By not understanding the industry, and focusing exclusively on mass tourism, Romania is missing out on this huge business opportunity. By dismissing the sort of individual tourism I love – staying in traditional houses in the Moldavian countryside for example – thousands of potential micro-business ideas are dismissed by “experts” and never get off the ground. Imagine if every village had at least one traditional guest house and one campsite – all of which could be promoted on Google Maps and other free online services.

But people who own houses in beautiful locations are told they must tear it down and build a modern hotel if they want tourists – because we all (apparently) want standard modern buildings, cable TV, air conditioning and a bar. But from the business point of view why invest in a huge new building when all you need to do is tidy up the spare room and share the meals that you’re already making? We want to eat sarmale, ciorba, fresh veg from the market and tea from the garden; not frozen food and fizzy drinks from Kaufland.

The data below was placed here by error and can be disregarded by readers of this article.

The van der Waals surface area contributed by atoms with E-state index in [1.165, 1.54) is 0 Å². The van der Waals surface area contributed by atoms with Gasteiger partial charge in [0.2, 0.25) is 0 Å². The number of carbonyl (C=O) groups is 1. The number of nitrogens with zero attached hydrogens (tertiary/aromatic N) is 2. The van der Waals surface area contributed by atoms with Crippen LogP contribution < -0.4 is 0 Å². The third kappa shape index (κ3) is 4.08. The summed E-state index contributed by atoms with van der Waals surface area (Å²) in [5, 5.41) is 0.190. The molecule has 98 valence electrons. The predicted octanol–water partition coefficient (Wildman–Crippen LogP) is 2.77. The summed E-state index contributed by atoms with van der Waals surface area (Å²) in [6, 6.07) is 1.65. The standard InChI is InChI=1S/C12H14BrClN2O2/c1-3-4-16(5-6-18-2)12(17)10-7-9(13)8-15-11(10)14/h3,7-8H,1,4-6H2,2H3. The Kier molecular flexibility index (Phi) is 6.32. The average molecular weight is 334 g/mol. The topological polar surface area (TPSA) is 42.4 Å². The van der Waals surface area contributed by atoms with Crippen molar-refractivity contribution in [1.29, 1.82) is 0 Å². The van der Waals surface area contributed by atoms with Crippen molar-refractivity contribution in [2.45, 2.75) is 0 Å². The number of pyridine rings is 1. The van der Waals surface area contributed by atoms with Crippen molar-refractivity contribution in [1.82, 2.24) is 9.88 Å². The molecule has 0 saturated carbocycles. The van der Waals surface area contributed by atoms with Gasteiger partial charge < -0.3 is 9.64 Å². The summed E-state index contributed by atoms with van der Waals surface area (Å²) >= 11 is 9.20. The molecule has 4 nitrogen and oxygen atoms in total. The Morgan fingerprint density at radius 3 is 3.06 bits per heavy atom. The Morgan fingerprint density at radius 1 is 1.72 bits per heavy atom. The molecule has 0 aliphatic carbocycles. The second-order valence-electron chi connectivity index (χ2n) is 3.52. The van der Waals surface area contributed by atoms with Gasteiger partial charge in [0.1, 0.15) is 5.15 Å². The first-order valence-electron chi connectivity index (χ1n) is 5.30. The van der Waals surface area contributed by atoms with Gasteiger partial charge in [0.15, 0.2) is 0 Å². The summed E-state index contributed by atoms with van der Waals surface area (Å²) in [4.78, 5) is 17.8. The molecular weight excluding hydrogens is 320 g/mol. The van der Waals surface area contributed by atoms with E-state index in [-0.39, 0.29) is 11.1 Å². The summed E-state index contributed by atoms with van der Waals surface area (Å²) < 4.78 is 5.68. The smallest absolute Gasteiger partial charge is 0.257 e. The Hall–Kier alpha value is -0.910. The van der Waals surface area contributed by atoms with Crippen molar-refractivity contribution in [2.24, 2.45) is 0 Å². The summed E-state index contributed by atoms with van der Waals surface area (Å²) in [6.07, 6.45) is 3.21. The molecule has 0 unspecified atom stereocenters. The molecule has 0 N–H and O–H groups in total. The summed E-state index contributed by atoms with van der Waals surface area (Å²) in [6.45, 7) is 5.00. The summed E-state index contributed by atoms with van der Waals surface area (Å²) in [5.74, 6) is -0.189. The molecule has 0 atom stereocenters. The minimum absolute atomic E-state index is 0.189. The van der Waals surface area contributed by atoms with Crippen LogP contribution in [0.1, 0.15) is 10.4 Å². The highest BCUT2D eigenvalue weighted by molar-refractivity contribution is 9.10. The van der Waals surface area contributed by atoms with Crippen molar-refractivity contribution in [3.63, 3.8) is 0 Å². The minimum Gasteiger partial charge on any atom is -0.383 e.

About campsites: whenever I’ve suggested to village mayors, or rural householders, that they should organise a campsite they always think of reasons why it wouldn’t work. The most common rebuttal is that “nobody would come,” and if I say “I would,” they laugh dismissively. Then they say they’d need to build a “bloc sanitar” which is basically a toilet and washroom. I say they don’t need to build anything as travellers like me are used to “wild camping” — when you just put your tent up in a forest or somewhere out of sight — and having a designated location would be great.

Very few Romanian villages have campsites and those which exist are massive, noisy, smoky, crowded and horrible. The campsites could be set up in a simple field by a family that is willing to share their toilet and offer water and catering services. If nobody came then there would be no losses but if the site was registered on Google Maps and other (free) online services I think they’d get plenty of visitors. Thousands of bums like me are criss-crossing their beautiful land every summer.